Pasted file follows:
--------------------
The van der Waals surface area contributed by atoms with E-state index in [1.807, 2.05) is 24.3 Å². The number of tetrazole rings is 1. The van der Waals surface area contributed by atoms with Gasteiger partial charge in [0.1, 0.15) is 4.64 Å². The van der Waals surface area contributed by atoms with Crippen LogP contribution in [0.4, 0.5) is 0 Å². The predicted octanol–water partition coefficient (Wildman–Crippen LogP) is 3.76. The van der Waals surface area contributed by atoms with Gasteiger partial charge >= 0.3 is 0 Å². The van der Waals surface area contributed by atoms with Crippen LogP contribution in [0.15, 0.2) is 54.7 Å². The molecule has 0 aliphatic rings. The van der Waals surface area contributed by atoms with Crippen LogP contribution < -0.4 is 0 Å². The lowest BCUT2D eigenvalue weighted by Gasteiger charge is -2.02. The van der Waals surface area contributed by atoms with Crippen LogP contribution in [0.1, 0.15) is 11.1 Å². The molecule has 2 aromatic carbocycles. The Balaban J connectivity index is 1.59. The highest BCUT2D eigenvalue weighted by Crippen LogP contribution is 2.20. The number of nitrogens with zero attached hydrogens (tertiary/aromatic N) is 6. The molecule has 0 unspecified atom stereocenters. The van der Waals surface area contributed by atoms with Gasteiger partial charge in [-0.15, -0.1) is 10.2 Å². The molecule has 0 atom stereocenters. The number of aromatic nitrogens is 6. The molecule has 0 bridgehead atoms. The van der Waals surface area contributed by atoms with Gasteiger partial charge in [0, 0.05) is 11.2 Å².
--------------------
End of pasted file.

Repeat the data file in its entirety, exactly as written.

The van der Waals surface area contributed by atoms with E-state index in [1.807, 2.05) is 24.3 Å². The number of tetrazole rings is 1. The van der Waals surface area contributed by atoms with Gasteiger partial charge in [0.1, 0.15) is 4.64 Å². The van der Waals surface area contributed by atoms with Crippen LogP contribution in [0.4, 0.5) is 0 Å². The predicted octanol–water partition coefficient (Wildman–Crippen LogP) is 3.76. The van der Waals surface area contributed by atoms with Gasteiger partial charge >= 0.3 is 0 Å². The van der Waals surface area contributed by atoms with Crippen LogP contribution in [0.15, 0.2) is 54.7 Å². The molecule has 0 aliphatic rings. The van der Waals surface area contributed by atoms with Crippen LogP contribution < -0.4 is 0 Å². The lowest BCUT2D eigenvalue weighted by Gasteiger charge is -2.02. The van der Waals surface area contributed by atoms with Crippen LogP contribution in [0.1, 0.15) is 11.1 Å². The molecule has 2 aromatic carbocycles. The Balaban J connectivity index is 1.59. The highest BCUT2D eigenvalue weighted by Crippen LogP contribution is 2.20. The number of nitrogens with zero attached hydrogens (tertiary/aromatic N) is 6. The molecule has 0 unspecified atom stereocenters. The van der Waals surface area contributed by atoms with Gasteiger partial charge in [-0.15, -0.1) is 10.2 Å². The molecule has 0 atom stereocenters. The number of aromatic nitrogens is 6. The molecule has 0 bridgehead atoms. The van der Waals surface area contributed by atoms with Gasteiger partial charge in [0, 0.05) is 11.2 Å².